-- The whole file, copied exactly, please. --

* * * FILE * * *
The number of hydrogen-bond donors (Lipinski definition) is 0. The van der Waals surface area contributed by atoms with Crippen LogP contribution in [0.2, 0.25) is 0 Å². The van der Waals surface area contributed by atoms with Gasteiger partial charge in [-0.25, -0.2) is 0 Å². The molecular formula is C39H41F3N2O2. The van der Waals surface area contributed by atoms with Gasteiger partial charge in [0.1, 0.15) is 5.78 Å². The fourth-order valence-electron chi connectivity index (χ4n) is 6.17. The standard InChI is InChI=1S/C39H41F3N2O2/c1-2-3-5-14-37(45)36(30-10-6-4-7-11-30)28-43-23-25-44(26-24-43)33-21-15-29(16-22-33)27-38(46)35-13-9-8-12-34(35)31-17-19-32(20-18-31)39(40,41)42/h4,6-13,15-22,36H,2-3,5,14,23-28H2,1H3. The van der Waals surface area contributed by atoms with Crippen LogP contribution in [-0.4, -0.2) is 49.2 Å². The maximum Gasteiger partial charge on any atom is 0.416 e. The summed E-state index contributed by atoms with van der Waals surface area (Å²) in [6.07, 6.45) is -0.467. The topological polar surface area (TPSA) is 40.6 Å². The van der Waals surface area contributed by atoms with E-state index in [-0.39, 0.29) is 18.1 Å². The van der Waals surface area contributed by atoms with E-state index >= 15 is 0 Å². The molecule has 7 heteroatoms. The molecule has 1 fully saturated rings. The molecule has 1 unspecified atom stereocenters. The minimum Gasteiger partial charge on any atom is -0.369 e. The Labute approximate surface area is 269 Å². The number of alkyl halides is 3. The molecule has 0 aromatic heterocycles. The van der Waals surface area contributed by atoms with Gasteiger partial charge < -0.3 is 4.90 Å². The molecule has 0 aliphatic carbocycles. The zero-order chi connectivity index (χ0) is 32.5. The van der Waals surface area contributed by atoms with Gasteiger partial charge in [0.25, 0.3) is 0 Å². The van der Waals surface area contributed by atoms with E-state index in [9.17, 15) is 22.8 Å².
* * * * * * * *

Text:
The number of hydrogen-bond donors (Lipinski definition) is 0. The van der Waals surface area contributed by atoms with Crippen LogP contribution in [0.2, 0.25) is 0 Å². The van der Waals surface area contributed by atoms with Gasteiger partial charge in [-0.25, -0.2) is 0 Å². The molecular formula is C39H41F3N2O2. The van der Waals surface area contributed by atoms with Gasteiger partial charge in [0.1, 0.15) is 5.78 Å². The fourth-order valence-electron chi connectivity index (χ4n) is 6.17. The standard InChI is InChI=1S/C39H41F3N2O2/c1-2-3-5-14-37(45)36(30-10-6-4-7-11-30)28-43-23-25-44(26-24-43)33-21-15-29(16-22-33)27-38(46)35-13-9-8-12-34(35)31-17-19-32(20-18-31)39(40,41)42/h4,6-13,15-22,36H,2-3,5,14,23-28H2,1H3. The van der Waals surface area contributed by atoms with Crippen LogP contribution in [-0.4, -0.2) is 49.2 Å². The maximum Gasteiger partial charge on any atom is 0.416 e. The summed E-state index contributed by atoms with van der Waals surface area (Å²) in [6.07, 6.45) is -0.467. The topological polar surface area (TPSA) is 40.6 Å². The van der Waals surface area contributed by atoms with E-state index in [-0.39, 0.29) is 18.1 Å². The van der Waals surface area contributed by atoms with E-state index >= 15 is 0 Å². The molecule has 7 heteroatoms. The molecule has 1 fully saturated rings. The molecule has 1 unspecified atom stereocenters. The minimum Gasteiger partial charge on any atom is -0.369 e. The Labute approximate surface area is 269 Å². The number of alkyl halides is 3. The molecule has 0 aromatic heterocycles. The van der Waals surface area contributed by atoms with Gasteiger partial charge < -0.3 is 4.90 Å². The molecule has 0 aliphatic carbocycles. The zero-order chi connectivity index (χ0) is 32.5. The van der Waals surface area contributed by atoms with Gasteiger partial charge in [0.25, 0.3) is 0 Å². The van der Waals surface area contributed by atoms with E-state index in [9.17, 15) is 22.8 Å².